1. When Quincie mentions that she calls her planner book “Frank,” vampire Brad asks if she named it after Frankenstein, harkening to the novel by Mary Shelley;
  2. Brad also has a waitress drop off a glass of wine to Quincie with the message “In a Glass Darkly,” referring to a short story collection by Joseph Sheridan Le Fanu, which included a tale of a female vampire, Carmilla, often said to have influenced Stoker;
  3. Quincie—unsure whether to trust her friend Kieren—finds herself taking a quiz in English class on “Young Goodman Brown,” a short story by Nathaniel Hawthorne wherein the protagonist questions the innocence of his wife;
  4. Quincie notes that Sanguini’s bouncers Ian and Jerome have “noses that rivaled Cyrano’s,” referring to Rostand’s hero from “Cyrano de Bergerac;”
  5. Quincie’s uncle’s girlfriend Ruby compares Quincie’s love of Sanguini’s to Scarlett’s for Tara in Gone With the Wind;
  6. One of the chapter titles is Bat Man, a tribute to the “Batman” comics, originated by Bob Kane

Q: Let’s return to the undead. How did choose from the various vampire mythologies to form your own? Did you return to the Stoker or draw from modern influences?

A: I decided my vampires, like Stoker’s, would be strong, potentially immortal, drink blood, transform humans into their kind, and walk in daylight, though it dampens their powers. (Vulnerability to the sun comes more from the film than literary tradition).

As far as weaknesses went, destruction via a stake, knife, or decapitation seemed too quintessential to discard, though I left the silver-bullet question open (because my world included shape-shifters). Plus, if only for its hellish connotation, I figured fire should be able to destroy anything.

Speaking of religion, I expanded the array of religious symbols available to vampire hunters to include those of non-Christian faiths. Garlic also stayed in play, if only because Quincie’s family restaurant was Italian.

Along the way, I added some limits to keep the conflict more fairly matched. Whether my vampires can turn into wolves, bats, dust, or mist depends on their age and experience. Their ability to enthrall is left open to future interpretation.

It’s unlikely that vampires as young as those in TANTALIZE can reduce their size, though, for the same reason they can’t turn into bats—the need for power to divert the excess mass. I discounted the concept of no reflection (and didn’t address that of shadows) because, given the way the eye actually works, it doesn’t make sense and seemed like a too-easy way to identify the undead. What’s more, I wanted to give my vampires a potential for moral vision, the ability to see themselves, that Stoker’s lacked.

There is some ambiguity as to whether an invitation is per se needed to enter a residence, but as mentioned, Brad seems fond of them, which is not to suggest my vampires have trouble getting around.

Though Dracula “can only pass running water at the slack or the flood of the tide,” at least of his own volition (he can travel by boat), I decided Austin’s bridges were sufficient for my vampires to cross the (dammed) Colorado River. Once turned, though, Quincie does express vague discomfort when in close proximity of Town Lake, one of the river’s dammed sections.

Q: You mentioned shape shifters. I don’t remember any of those from DRACULA. What inspired that expansion to your fantasy world?

A: Unlike DRACULA, the TANTALIZE universe includes vampires and shape shifters. That said, Stoker’s Count may take the form of a wolf or a bat, making him in a sense a shape shifter, too—an unnatural and unholy one.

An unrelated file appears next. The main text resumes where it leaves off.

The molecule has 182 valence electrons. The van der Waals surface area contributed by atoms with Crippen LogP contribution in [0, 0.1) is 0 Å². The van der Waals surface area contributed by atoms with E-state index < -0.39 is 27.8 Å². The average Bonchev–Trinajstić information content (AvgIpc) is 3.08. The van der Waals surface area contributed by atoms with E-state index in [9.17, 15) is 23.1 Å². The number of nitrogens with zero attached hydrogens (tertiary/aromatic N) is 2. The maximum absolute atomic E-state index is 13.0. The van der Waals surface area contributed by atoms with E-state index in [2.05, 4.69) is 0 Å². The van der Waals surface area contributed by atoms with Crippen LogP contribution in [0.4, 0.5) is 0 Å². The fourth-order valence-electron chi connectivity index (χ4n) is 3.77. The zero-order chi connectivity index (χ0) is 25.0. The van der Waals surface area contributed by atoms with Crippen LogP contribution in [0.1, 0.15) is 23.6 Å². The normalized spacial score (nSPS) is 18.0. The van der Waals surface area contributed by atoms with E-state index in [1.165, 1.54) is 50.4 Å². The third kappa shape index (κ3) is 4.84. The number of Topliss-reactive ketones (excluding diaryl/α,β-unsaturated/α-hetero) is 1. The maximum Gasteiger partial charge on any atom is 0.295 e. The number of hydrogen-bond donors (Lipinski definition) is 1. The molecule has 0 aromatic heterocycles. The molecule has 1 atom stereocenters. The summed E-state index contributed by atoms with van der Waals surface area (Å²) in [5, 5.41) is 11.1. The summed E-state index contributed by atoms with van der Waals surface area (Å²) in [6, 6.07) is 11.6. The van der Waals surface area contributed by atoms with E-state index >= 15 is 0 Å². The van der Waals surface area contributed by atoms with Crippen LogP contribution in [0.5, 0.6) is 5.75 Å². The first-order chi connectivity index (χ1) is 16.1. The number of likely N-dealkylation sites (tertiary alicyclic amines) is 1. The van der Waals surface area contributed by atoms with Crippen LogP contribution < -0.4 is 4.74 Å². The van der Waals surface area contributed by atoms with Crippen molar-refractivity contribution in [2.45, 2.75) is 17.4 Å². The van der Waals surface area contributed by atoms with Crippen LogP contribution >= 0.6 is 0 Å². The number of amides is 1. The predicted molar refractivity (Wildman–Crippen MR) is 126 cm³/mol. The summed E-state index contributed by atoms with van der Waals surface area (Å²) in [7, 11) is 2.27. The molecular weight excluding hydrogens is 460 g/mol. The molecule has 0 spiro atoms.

Throughout the centuries, wolves and bats have suffered enough bad PR without my piling on more, but I still wanted to use those vampyric powers. So, I juxtaposed against them the concept of naturally-born werewolves and, beyond that, added a whole array of shifters that traced their lineage back to (at least) the Ice Age, a time of great beasts like this giant armadillo who inspired the character Travis.

Fossil Armadillo

Giant Armadillo

Q: Earlier you said something about your “cultural perspective” varying from Stoker’s. Could you give us a couple of examples?

A: Though Dracula and Brad both share a bent for conquest, Stoker’s implications about his lead vampire as the “dark” foreigner, the threatening East, and all matters gypsy didn’t fly for me. I kept the setting to sunny Austin and discarded the need for vampires to sleep on their native soil. What’s more, my world is as diverse as our real one in terms of age, gender, ethnicity, national origin, religion, and sexual orientation, and that diversity is reflected among good, the bad, and the majority struggling in between.

Beyond that, in DRACULA, upper class women are cast as virginal saints, at least until they’re turned into vampires. Then it’s their sexuality that seems to constitute evidence of their unholy natures. Not surprising, given fantasy’s role as analogy. In the Victorian age, sexually assertive/healthy women—human or otherwise—were considered monstrous. In contrast, my modern Quincie as a human girl has typical teen romantic interests, directed mostly toward a boy she’s loved all her life. Her vulnerability stems not from desire but from her lack of faith in its object. From there, Quincie isn’t a protected character, but she isn’t per se tainted or made unholy by Brad’s blood. Instead, it is left up to her to lose or redefine herself—freely and of her own will.

Q: Let’s close the coffin. Is there anything you’d like to add?

A: I’m only the latest in what may be an eternal line of storytellers revisiting the vampire mythology, including Bram Stoker’s DRACULA. That classic lives on, so to speak, because of the questions it raises not about mythical monsters, but those within.